Ceramic Industry

Patience-Indeed Still a Virtue

March 15, 2010
Coupled with education and reading is one skill, one attribute, one omnipresent quality that merits revisiting-patience.



Ceramics has a steep learning curve, and no matter how many years one’s involvement may be, the learning continues. Coupled with education and reading (and the many other ways of becoming more proficient in this field) is one skill, one attribute, one omnipresent quality that merits revisiting-patience.

While many constants within ceramics are obvious, how many times do we find ourselves stretching them, breaking accepted rules, oftentimes with less-than-acceptable results? With many of us, the ideas for making things flow like torrents, and in the middle of their making, mistakes are made. We haven’t thought them through with a full degree of thoroughness. And then, after the work does not make it through the complete cycle, our disappointment is often accompanied with that “ah-ha” moment. “If I had only…” fill in the blank here with one of perhaps hundreds of ceramic constants.

A good analogy can be the skill sets used for wheel throwing and handbuilding, and those for designing ceramic work using plaster tooling. One can certainly move quickly through making work on the wheel or by slab or coil, understanding that there is a good degree of forgiveness with the process and the material. Designing work that uses plaster molds is a slower process and is definitely not forgiving. No value judgment is implied as to their inherent worth. They just require a different skill set. In fact, what they each require are differing degrees of patience and understanding. Making ceramics in any way requires-no, demands-a level head and a large dose of patience.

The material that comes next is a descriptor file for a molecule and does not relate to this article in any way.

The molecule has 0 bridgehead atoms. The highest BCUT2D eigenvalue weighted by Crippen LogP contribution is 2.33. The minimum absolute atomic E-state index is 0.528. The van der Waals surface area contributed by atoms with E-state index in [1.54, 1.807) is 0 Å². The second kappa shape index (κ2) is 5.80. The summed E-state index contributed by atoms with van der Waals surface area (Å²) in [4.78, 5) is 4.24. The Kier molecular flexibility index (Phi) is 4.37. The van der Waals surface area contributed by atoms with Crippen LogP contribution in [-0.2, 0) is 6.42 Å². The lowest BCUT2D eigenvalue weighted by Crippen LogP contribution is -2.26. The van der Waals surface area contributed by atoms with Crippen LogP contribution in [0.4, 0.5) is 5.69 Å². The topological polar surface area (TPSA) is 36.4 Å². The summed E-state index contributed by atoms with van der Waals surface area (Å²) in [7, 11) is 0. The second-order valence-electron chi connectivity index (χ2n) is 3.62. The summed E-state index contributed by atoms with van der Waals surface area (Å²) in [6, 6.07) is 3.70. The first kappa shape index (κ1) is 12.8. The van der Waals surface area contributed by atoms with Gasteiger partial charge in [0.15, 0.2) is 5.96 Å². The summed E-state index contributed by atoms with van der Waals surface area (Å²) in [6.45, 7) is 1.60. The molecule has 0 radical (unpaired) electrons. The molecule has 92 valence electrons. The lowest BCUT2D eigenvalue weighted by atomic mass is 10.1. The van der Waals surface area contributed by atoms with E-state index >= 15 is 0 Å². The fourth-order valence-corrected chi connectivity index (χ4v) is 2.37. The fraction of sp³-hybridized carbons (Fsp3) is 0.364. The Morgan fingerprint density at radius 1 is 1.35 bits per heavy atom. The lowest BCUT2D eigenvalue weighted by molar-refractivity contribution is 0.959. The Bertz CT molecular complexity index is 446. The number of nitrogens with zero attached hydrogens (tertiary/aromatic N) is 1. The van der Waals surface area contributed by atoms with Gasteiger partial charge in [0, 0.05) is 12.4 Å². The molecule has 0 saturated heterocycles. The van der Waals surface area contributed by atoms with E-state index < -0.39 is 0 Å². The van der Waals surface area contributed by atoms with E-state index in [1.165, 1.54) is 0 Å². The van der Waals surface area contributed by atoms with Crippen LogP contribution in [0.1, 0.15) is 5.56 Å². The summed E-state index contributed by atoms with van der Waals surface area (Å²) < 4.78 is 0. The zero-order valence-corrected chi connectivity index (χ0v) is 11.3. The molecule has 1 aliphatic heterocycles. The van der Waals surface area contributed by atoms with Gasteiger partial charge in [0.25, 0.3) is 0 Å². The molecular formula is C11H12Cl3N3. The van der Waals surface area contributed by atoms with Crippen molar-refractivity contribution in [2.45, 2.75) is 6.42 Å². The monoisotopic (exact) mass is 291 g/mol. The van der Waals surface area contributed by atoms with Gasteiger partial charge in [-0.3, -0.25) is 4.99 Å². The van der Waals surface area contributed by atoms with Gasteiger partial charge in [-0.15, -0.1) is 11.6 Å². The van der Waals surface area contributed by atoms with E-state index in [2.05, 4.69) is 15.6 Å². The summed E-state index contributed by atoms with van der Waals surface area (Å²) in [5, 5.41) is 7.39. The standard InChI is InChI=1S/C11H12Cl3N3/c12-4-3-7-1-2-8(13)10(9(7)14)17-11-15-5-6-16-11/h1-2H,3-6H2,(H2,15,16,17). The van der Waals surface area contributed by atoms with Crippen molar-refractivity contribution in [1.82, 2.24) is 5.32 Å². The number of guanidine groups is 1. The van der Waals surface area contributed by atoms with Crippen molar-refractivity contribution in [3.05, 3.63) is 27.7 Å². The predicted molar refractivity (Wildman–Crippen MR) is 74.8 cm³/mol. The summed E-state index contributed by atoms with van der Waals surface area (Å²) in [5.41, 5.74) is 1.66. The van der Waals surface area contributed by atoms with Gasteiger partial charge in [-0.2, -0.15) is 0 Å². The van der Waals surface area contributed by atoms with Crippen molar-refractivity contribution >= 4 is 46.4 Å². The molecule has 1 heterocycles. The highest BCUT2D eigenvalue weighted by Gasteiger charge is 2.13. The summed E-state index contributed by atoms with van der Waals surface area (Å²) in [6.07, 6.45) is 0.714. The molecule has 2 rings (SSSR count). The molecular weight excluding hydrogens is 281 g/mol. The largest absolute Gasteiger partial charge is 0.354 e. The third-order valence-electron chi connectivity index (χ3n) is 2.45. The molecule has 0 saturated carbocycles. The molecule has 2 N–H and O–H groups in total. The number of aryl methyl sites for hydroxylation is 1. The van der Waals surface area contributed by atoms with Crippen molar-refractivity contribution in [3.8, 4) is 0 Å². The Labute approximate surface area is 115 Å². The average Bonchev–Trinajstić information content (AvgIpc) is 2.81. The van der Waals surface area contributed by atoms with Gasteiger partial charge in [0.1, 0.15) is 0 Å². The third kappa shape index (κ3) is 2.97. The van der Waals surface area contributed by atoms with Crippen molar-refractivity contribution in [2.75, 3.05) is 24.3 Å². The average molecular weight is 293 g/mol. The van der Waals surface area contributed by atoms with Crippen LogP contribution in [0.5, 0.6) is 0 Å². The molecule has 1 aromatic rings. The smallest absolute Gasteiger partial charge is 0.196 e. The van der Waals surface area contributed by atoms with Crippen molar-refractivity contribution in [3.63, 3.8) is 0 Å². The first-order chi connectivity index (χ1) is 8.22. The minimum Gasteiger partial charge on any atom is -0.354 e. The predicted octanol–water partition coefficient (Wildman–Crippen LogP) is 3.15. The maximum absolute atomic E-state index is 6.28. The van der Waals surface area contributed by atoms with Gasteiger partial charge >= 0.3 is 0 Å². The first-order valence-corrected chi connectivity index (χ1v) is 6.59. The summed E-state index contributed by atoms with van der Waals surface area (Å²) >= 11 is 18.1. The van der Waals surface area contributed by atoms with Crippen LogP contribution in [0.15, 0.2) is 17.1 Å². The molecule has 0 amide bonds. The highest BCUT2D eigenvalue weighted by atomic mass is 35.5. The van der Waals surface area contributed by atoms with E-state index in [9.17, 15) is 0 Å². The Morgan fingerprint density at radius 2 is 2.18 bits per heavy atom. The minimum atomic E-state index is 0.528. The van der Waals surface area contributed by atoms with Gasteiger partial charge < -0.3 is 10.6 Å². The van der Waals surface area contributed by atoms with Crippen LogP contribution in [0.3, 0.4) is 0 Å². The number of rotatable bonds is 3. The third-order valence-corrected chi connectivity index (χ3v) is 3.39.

Do any of these ring true in your studio practice?
  • If you rush through whatever it is that you are doing, I can almost guarantee less-than-positive results.
  • If your days are full of interruptions, the work will resemble this disruption and break in the work flow.
  • Not having a solid glaze testing procedure will most assuredly lead to results that are less than expected.
  • Not listening to your inner voice telling you to slow down will also yield unrealized work.
  • Not taking care of both your mind and your body, not nourishing your soul outside of the ceramics métier can produce disastrous results.
These are just a few, yes? I am sure that many of you can add to this list. I have been fortunate to have a 40-year career in ceramics, and my list grows all the time. It is important to be present, mindful and aware of not only everything within your ceramic world, but everything outside of it also. With this consciousness, surely you can expect the unexpected.

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